Kendra Steiner Editions (Bill Shute)

February 6, 2019

thoughts on Jack Kerouac’s SOME OF THE DHARMA

Filed under: Uncategorized — kendrasteinereditions @ 1:38 pm

JACK KEROUAC, SOME OF THE DHARMA

composed 1953-1956, published 1997 by Viking

8″ x 11″, 420 pages, hardcover and paperback available

some

Although Jack Kerouac has always been an essential author to me, I’ve never taken him to be any kind of model, and he himself would be the last one to ever present himself as such. An EXAMPLE, yes–but not a model. Someone who blows the rent money at the racetrack can be an example that’s negative–someone who follows their own quixotic artistic quest can be an example of many things on many levels, some good, some bad, some mixed, and really the goodness or badness is in the eye of the beholder.

People who criticize the misogyny or the over-reliance on leaps of faith or the lapses into sentimentality in Kerouac’s fiction are missing the point–he presented the 1940’s/1950’s male psyche whole and unvarnished and unedited, with all the ugliness intact. He did not edit it out and spray the finished work with Airwick. He was not concerned about making the narrative persona admirable or hip or conforming to any socially-approved norm of the counter-culture. He presented the character in all its nakedness and with all its inconsistencies, biases, pockets of ugliness, non-rational clinging to blind faith and cliche. With each passing decade, such a glimpse into the bare-naked male psyche of the generation who came to maturity in the 1940’s is of even more value, and it becomes more crystal-clear the more distance we have from it. What Kerouac provides us is almost like a case-study, or the kind of psychological study of a human subject that Gertrude Stein might have done when she was studying under William James.

Speaking of Gertrude Stein, I’m not sure how much Stein Kerouac read, and which works of hers he was familiar with, but his works also often have the transcription-of-subvocal-mind-speech qualities we associate with Stein, though the results are quite different. This quality is strongest in the less commercial Kerouac pieces such as TRISTESSA or THE SUBTERRANEANS or VISIONS OF CODY, the ones I’ve always valued most.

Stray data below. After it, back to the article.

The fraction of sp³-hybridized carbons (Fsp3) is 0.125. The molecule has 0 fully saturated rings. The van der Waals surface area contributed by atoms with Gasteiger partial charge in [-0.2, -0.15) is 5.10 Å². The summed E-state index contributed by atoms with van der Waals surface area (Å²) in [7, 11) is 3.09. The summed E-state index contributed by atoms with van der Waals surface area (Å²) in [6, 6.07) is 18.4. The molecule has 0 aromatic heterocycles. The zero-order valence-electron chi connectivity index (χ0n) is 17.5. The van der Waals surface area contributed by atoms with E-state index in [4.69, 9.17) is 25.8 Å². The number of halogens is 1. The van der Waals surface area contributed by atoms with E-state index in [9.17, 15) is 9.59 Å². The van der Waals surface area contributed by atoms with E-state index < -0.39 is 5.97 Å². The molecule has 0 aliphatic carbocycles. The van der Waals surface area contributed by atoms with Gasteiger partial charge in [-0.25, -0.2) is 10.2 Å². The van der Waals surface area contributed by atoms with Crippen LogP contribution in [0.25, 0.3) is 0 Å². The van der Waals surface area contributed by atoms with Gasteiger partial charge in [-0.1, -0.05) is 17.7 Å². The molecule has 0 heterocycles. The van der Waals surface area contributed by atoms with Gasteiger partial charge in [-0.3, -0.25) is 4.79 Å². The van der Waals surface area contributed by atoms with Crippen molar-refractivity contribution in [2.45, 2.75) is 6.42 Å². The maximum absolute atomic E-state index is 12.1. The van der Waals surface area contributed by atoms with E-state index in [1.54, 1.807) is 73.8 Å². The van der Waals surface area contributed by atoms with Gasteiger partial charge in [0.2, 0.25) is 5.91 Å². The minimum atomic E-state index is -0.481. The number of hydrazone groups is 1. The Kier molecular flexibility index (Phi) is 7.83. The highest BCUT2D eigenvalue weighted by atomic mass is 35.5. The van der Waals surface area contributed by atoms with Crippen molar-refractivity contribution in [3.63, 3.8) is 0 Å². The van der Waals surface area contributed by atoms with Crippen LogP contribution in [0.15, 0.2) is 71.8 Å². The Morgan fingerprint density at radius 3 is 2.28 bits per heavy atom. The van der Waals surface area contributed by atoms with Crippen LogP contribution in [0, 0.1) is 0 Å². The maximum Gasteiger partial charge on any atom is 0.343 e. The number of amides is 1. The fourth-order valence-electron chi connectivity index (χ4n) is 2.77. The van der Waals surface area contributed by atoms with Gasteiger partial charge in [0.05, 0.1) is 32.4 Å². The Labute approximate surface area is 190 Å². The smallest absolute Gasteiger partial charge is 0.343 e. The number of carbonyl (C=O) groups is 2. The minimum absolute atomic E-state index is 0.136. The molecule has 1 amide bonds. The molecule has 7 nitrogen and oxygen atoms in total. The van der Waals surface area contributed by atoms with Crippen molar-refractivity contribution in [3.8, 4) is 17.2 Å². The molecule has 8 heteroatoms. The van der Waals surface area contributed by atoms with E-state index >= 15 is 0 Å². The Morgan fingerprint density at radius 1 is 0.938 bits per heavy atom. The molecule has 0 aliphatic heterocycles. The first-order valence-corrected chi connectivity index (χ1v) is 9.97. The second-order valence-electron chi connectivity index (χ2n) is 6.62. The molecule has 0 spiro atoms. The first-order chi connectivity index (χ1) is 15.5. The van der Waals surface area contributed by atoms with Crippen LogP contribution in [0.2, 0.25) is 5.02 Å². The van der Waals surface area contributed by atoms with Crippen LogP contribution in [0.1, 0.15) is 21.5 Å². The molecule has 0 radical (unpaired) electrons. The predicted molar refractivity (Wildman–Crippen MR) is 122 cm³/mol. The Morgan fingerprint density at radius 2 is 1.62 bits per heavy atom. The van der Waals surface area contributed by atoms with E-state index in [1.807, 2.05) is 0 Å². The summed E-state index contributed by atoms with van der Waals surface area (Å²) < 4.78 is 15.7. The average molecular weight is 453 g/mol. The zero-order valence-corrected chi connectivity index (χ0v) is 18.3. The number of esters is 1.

That quality is front and center in the 400+ page SOME OF THE DHARMA. While the initial purpose of the work was to present to Allen Ginsberg as a kind of free-associational study guide to Buddhism 101, the end result is quite unique….400+ pages, each composed in the 8″ x 10″ format, using the page as a canvas, in the manner of open-field poetic composition. The content is essentially whatever crosses Kerouac’s mind during his study of and free-wheeling meditations on Buddhist study. It is meant to be an everything-but-the-kitchen-sink inventory of thoughts, associations, puns, self-reflection, reading notes, notes for future studies, notes to oneself, behavioral observations, reading lists, paraphrases of religious texts, etc. Nothing is excluded, nothing is checked for traditional concepts of “accuracy”— it’s a transcription of thought, of consciousness (hence the Gertrude Stein reference above).

It should also be emphasized that we are presented with 400+ separate compositions-for-the-page, 400 open-field (to a large extent) works within this book. To me at least, as an open-field poet myself, that in itself is an amazing thing. This is not a book to read from cover to cover. I dip into it and essentially dialogue with the page, one page at a time, and I’ve been doing that for 22 years since the book was first published in hardback. I have a copy at home and a copy at my office at work. With the publication of some of poet John Wieners’s poetic journals in forms that seek to replicate Wieners’s layout on the page, and the strong interest in those works (which I have also spent much time with), I’d think that SOME OF THE DHARMA would have commanded more attention from commentators/readers than it has. As with most non-traditional, long-form, book-length literary works, I wonder if people just don’t know what to do with this work. It falls into no recognizable genre. You can’t point to previous works which laid a path for it to step into.

Take for instance the review it received at Kirkus Reviews, a relatively staid and unimaginative service aimed at librarians. I’ll quote some lines from that, but interrupt  here and there with my own comments in all-caps:

” Kerouac is unable to keep his mind on track, resulting in a work that’s ultimately chaotic. His technique seems sound enough: He takes a classic Buddhist philosophical statement and then decodes it for his own use.”   YES, I CAN ACCEPT THAT. IT IS MEANT TO BE “CHAOTIC,” AS OUR MINDS TEND TO BE WHEN NOT SELF-CONSCIOUSLY INTENDING TO FOCUS.